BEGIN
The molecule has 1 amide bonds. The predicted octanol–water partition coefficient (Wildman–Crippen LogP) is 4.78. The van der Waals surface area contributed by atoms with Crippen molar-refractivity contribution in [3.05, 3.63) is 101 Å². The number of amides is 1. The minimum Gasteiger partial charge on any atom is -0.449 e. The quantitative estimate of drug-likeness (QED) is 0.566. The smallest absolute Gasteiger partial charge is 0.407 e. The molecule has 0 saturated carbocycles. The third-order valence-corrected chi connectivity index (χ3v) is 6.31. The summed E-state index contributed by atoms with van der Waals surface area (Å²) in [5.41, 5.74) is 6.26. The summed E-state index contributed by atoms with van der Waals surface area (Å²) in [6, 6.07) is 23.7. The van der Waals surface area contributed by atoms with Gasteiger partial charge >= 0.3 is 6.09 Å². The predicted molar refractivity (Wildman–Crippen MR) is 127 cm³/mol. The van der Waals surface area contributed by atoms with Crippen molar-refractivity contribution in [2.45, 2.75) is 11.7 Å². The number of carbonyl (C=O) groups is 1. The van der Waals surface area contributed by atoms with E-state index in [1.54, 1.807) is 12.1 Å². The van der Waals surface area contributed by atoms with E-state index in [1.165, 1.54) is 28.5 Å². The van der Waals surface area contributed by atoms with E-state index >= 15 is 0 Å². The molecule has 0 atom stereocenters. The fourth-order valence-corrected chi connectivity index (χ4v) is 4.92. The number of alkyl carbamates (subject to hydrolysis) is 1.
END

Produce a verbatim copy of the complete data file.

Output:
The molecule has 1 amide bonds. The predicted octanol–water partition coefficient (Wildman–Crippen LogP) is 4.78. The van der Waals surface area contributed by atoms with Crippen molar-refractivity contribution in [3.05, 3.63) is 101 Å². The number of amides is 1. The minimum Gasteiger partial charge on any atom is -0.449 e. The quantitative estimate of drug-likeness (QED) is 0.566. The smallest absolute Gasteiger partial charge is 0.407 e. The molecule has 0 saturated carbocycles. The third-order valence-corrected chi connectivity index (χ3v) is 6.31. The summed E-state index contributed by atoms with van der Waals surface area (Å²) in [5.41, 5.74) is 6.26. The summed E-state index contributed by atoms with van der Waals surface area (Å²) in [6, 6.07) is 23.7. The van der Waals surface area contributed by atoms with Gasteiger partial charge >= 0.3 is 6.09 Å². The predicted molar refractivity (Wildman–Crippen MR) is 127 cm³/mol. The van der Waals surface area contributed by atoms with Crippen molar-refractivity contribution in [2.45, 2.75) is 11.7 Å². The number of carbonyl (C=O) groups is 1. The van der Waals surface area contributed by atoms with E-state index in [1.54, 1.807) is 12.1 Å². The van der Waals surface area contributed by atoms with E-state index in [1.165, 1.54) is 28.5 Å². The van der Waals surface area contributed by atoms with E-state index >= 15 is 0 Å². The molecule has 0 atom stereocenters. The fourth-order valence-corrected chi connectivity index (χ4v) is 4.92. The number of alkyl carbamates (subject to hydrolysis) is 1.